If it is not an explanation, then it must simply be a hypothesis; the hypothesis that systems with high integrated information are conscious. That is, it is a hypothesis about which systems are conscious and which are not. As we noted above, this hypothesis assigns consciousness to non-living things, possibly including the internet, and definitely including some rather stupid machines that no one would consider conscious. I would consider this a problem, but tenants of IIT would simply adopt panpsychism and consider that, counter-intuitively, those things are actually conscious. But then this means admitting that no observation whatsoever can give us any hint about what systems are conscious (contrary to the first pages of Koch's article, where he argues that animals are conscious on those grounds); in other words, that the hypothesis is metaphysical and not testable. So the hypothesis is either unscientific or wrong.

Now I am not saying that the theory is uninteresting. I simply think that it is a theory about consciousness and not of consciousness. What about is it exactly? Let us go back to what integrated information is supposed to mean. Essentially, high integrated information means that the system cannot be subdivided in two independent systems – the future state of system A depends on the current state of system B and conversely. This corresponds to an important property of consciousness: the unity of consciousness. You experience a single stream of consciousness that integrates sound, vision, etc. Sound and vision are not experienced by two separate minds but by a single one. Yet this is what should happen if there were two unconnected brain areas dealing with sound and light. Thus a necessary condition for a unique conscious experience is that the substrate of consciousness cannot be divided into causally independent subsets. This is an important requirement, and therefore I do think that the theory has interesting things to say about consciousness, in particular what its substrate is, but it explains nothing about why there is a conscious experience at all. It provides a necessary condition for consciousness – and that's already quite good for a theory about consciousness.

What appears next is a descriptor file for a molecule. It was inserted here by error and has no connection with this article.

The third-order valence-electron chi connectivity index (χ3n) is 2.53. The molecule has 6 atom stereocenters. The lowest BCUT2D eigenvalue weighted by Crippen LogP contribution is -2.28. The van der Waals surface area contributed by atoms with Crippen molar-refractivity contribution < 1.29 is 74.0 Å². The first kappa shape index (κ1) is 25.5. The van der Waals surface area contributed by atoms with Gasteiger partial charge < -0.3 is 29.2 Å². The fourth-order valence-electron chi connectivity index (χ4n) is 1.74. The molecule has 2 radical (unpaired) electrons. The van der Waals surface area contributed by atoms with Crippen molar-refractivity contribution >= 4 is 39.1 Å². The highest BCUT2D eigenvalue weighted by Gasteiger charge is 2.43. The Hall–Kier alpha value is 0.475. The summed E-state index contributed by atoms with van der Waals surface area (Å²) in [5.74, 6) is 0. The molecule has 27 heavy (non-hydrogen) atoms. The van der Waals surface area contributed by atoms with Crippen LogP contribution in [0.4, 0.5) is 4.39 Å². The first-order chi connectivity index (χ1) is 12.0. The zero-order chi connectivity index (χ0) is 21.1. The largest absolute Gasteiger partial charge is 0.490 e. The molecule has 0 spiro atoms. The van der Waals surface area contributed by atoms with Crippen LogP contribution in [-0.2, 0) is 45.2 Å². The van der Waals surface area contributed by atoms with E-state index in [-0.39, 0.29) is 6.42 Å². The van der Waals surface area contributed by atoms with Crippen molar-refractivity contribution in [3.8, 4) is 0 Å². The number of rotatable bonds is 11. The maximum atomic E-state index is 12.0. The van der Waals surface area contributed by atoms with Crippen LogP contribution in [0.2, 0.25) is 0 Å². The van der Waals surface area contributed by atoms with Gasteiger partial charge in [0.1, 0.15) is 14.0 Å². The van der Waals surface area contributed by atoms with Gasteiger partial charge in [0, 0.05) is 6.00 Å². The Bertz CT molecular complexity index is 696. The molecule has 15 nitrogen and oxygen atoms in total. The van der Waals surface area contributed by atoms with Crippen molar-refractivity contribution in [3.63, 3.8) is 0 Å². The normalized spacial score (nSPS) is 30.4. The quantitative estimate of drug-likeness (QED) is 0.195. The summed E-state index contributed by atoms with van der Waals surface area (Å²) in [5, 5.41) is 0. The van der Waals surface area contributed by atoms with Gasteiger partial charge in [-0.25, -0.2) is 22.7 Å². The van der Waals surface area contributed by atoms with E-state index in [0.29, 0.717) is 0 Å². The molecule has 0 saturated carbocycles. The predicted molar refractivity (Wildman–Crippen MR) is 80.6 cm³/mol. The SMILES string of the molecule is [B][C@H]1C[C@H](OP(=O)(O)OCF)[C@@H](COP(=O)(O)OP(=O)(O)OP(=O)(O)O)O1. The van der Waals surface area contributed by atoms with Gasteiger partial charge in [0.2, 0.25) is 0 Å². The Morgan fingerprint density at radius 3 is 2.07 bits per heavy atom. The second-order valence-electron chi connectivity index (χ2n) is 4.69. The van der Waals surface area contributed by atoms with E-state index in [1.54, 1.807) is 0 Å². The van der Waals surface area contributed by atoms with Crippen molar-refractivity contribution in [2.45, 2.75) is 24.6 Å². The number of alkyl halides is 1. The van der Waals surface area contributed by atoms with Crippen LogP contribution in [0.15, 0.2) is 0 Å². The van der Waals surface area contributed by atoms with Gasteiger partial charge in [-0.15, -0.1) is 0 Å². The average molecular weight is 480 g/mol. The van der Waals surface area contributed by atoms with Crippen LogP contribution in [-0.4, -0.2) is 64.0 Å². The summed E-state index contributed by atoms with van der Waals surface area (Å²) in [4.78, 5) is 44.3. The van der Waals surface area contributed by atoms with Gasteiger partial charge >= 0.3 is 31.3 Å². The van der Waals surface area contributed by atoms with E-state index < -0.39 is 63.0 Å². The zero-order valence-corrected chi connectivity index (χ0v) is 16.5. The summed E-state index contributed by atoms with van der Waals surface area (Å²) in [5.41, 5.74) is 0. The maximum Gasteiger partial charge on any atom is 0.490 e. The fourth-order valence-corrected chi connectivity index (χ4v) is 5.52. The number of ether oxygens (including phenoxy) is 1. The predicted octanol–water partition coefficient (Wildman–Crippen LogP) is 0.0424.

But that's it. It does not explain why an interdependent system should be conscious – and in fact, given some examples of such systems, it seems unlikely that it is the case. What is missing in the theory? I hinted at it in my introduction: the problem with integrated information theory is that it is as much about consciousness as information theory is about information. The word “information” in information theory has little to do with information in the common sense of the word, that is, something that carries meaning for the receiver. But information theory is actually better described as a theory of communication. In fact, one should remember that Shannon's seminal paper was entitled “A Mathematical Theory of Communication”, not of information. In a communication channel, A is encoded into B by a dictionary, and B carries information about A insofar as one can recover A from B. But of course it only makes sense for the person sitting at the receiving end of the communication channel if 1) she has the dictionary, 2) A already makes sense to her. “Information” theory says nothing about how A acquires any meaning at all, it is just about the communication of information. For this reason, “integrated information” fails to address another important aspect of consciousness, which in philosophy is named “intentionality”: the idea that one is always conscious of something, i.e. consciousness has a “content” - not just a “quantity of consciousness”. Any theory that is solely based on information in Shannon's sense (dictionary) cannot say much about phenomenonal consciousness (how it feels like).

For the end of this post, I will simply quote Scott Aaronson:
“But let me end on a positive note. In my opinion, the fact that Integrated Information Theory is wrong—demonstrably wrong, for reasons that go to its core—puts it in something like the top 2% of all mathematical theories of consciousness ever proposed. Almost all competing theories of consciousness, it seems to me, have been so vague, fluffy, and malleable that they can only aspire to wrongness.”